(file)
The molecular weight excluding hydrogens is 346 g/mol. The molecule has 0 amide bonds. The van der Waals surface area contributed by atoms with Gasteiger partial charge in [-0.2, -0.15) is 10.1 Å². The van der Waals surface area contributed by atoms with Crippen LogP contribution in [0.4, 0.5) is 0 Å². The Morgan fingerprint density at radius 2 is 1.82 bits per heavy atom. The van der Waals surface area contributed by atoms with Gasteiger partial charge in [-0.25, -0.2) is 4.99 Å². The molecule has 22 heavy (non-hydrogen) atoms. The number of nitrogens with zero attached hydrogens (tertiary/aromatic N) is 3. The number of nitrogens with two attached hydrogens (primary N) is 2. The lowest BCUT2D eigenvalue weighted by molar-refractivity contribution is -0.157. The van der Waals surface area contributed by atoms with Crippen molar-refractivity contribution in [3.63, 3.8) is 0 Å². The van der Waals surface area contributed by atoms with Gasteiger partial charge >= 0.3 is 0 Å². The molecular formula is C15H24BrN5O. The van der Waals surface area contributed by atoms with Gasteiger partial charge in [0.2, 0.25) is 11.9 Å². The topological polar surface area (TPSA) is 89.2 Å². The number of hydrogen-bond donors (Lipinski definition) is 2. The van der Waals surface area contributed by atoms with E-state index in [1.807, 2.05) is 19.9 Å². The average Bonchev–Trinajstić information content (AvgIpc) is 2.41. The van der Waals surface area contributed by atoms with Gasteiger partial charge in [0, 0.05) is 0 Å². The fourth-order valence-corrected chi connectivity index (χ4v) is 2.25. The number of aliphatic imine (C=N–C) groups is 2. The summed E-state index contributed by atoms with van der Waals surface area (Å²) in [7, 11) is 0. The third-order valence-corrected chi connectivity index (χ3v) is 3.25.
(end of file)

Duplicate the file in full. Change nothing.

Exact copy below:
The molecular weight excluding hydrogens is 346 g/mol. The molecule has 0 amide bonds. The van der Waals surface area contributed by atoms with Gasteiger partial charge in [-0.2, -0.15) is 10.1 Å². The van der Waals surface area contributed by atoms with Crippen LogP contribution in [0.4, 0.5) is 0 Å². The Morgan fingerprint density at radius 2 is 1.82 bits per heavy atom. The van der Waals surface area contributed by atoms with Gasteiger partial charge in [-0.25, -0.2) is 4.99 Å². The molecule has 22 heavy (non-hydrogen) atoms. The number of nitrogens with zero attached hydrogens (tertiary/aromatic N) is 3. The number of nitrogens with two attached hydrogens (primary N) is 2. The lowest BCUT2D eigenvalue weighted by molar-refractivity contribution is -0.157. The van der Waals surface area contributed by atoms with Crippen molar-refractivity contribution in [3.63, 3.8) is 0 Å². The van der Waals surface area contributed by atoms with Gasteiger partial charge >= 0.3 is 0 Å². The molecular formula is C15H24BrN5O. The van der Waals surface area contributed by atoms with Gasteiger partial charge in [0.2, 0.25) is 11.9 Å². The topological polar surface area (TPSA) is 89.2 Å². The number of hydrogen-bond donors (Lipinski definition) is 2. The van der Waals surface area contributed by atoms with E-state index in [1.807, 2.05) is 19.9 Å². The average Bonchev–Trinajstić information content (AvgIpc) is 2.41. The van der Waals surface area contributed by atoms with Gasteiger partial charge in [0, 0.05) is 0 Å². The fourth-order valence-corrected chi connectivity index (χ4v) is 2.25. The number of aliphatic imine (C=N–C) groups is 2. The summed E-state index contributed by atoms with van der Waals surface area (Å²) in [7, 11) is 0. The third-order valence-corrected chi connectivity index (χ3v) is 3.25.